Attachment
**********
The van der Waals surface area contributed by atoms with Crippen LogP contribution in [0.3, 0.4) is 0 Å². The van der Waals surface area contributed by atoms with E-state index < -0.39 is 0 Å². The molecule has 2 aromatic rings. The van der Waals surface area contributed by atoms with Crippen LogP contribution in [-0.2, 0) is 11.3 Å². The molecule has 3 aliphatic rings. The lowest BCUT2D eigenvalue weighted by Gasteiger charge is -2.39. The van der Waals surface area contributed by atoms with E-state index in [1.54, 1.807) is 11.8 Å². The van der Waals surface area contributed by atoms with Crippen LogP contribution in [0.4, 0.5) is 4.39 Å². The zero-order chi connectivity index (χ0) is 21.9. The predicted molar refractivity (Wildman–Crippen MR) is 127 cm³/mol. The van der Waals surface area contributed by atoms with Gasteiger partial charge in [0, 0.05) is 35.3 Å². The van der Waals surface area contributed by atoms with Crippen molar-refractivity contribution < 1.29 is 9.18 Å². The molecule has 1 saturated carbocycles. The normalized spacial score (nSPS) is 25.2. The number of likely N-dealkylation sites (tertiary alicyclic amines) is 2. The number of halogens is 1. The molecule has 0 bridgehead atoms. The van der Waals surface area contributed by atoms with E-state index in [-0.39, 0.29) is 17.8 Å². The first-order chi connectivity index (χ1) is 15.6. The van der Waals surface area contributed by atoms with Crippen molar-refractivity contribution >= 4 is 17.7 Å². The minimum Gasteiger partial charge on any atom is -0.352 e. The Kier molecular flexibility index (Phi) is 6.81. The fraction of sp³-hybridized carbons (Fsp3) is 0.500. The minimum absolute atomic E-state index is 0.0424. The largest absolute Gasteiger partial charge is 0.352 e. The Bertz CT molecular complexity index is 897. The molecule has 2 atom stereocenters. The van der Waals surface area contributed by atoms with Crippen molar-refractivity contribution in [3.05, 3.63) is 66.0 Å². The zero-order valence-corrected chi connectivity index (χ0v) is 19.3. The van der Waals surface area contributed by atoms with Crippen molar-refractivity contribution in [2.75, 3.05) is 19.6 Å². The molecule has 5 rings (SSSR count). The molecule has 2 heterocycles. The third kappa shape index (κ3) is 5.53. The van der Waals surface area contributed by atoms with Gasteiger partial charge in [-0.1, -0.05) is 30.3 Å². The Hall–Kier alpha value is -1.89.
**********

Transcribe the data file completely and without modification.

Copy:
The van der Waals surface area contributed by atoms with Crippen LogP contribution in [0.3, 0.4) is 0 Å². The van der Waals surface area contributed by atoms with E-state index < -0.39 is 0 Å². The molecule has 2 aromatic rings. The van der Waals surface area contributed by atoms with Crippen LogP contribution in [-0.2, 0) is 11.3 Å². The molecule has 3 aliphatic rings. The lowest BCUT2D eigenvalue weighted by Gasteiger charge is -2.39. The van der Waals surface area contributed by atoms with E-state index in [1.54, 1.807) is 11.8 Å². The van der Waals surface area contributed by atoms with Crippen LogP contribution in [0.4, 0.5) is 4.39 Å². The zero-order chi connectivity index (χ0) is 21.9. The predicted molar refractivity (Wildman–Crippen MR) is 127 cm³/mol. The van der Waals surface area contributed by atoms with Gasteiger partial charge in [0, 0.05) is 35.3 Å². The van der Waals surface area contributed by atoms with Crippen molar-refractivity contribution < 1.29 is 9.18 Å². The molecule has 1 saturated carbocycles. The normalized spacial score (nSPS) is 25.2. The number of likely N-dealkylation sites (tertiary alicyclic amines) is 2. The number of halogens is 1. The molecule has 0 bridgehead atoms. The van der Waals surface area contributed by atoms with E-state index in [-0.39, 0.29) is 17.8 Å². The first-order chi connectivity index (χ1) is 15.6. The van der Waals surface area contributed by atoms with Crippen molar-refractivity contribution >= 4 is 17.7 Å². The minimum Gasteiger partial charge on any atom is -0.352 e. The Kier molecular flexibility index (Phi) is 6.81. The fraction of sp³-hybridized carbons (Fsp3) is 0.500. The minimum absolute atomic E-state index is 0.0424. The largest absolute Gasteiger partial charge is 0.352 e. The Bertz CT molecular complexity index is 897. The molecule has 2 atom stereocenters. The van der Waals surface area contributed by atoms with Crippen molar-refractivity contribution in [3.05, 3.63) is 66.0 Å². The zero-order valence-corrected chi connectivity index (χ0v) is 19.3. The van der Waals surface area contributed by atoms with Crippen molar-refractivity contribution in [2.75, 3.05) is 19.6 Å². The molecule has 5 rings (SSSR count). The molecule has 2 heterocycles. The third kappa shape index (κ3) is 5.53. The van der Waals surface area contributed by atoms with Gasteiger partial charge in [-0.1, -0.05) is 30.3 Å². The Hall–Kier alpha value is -1.89.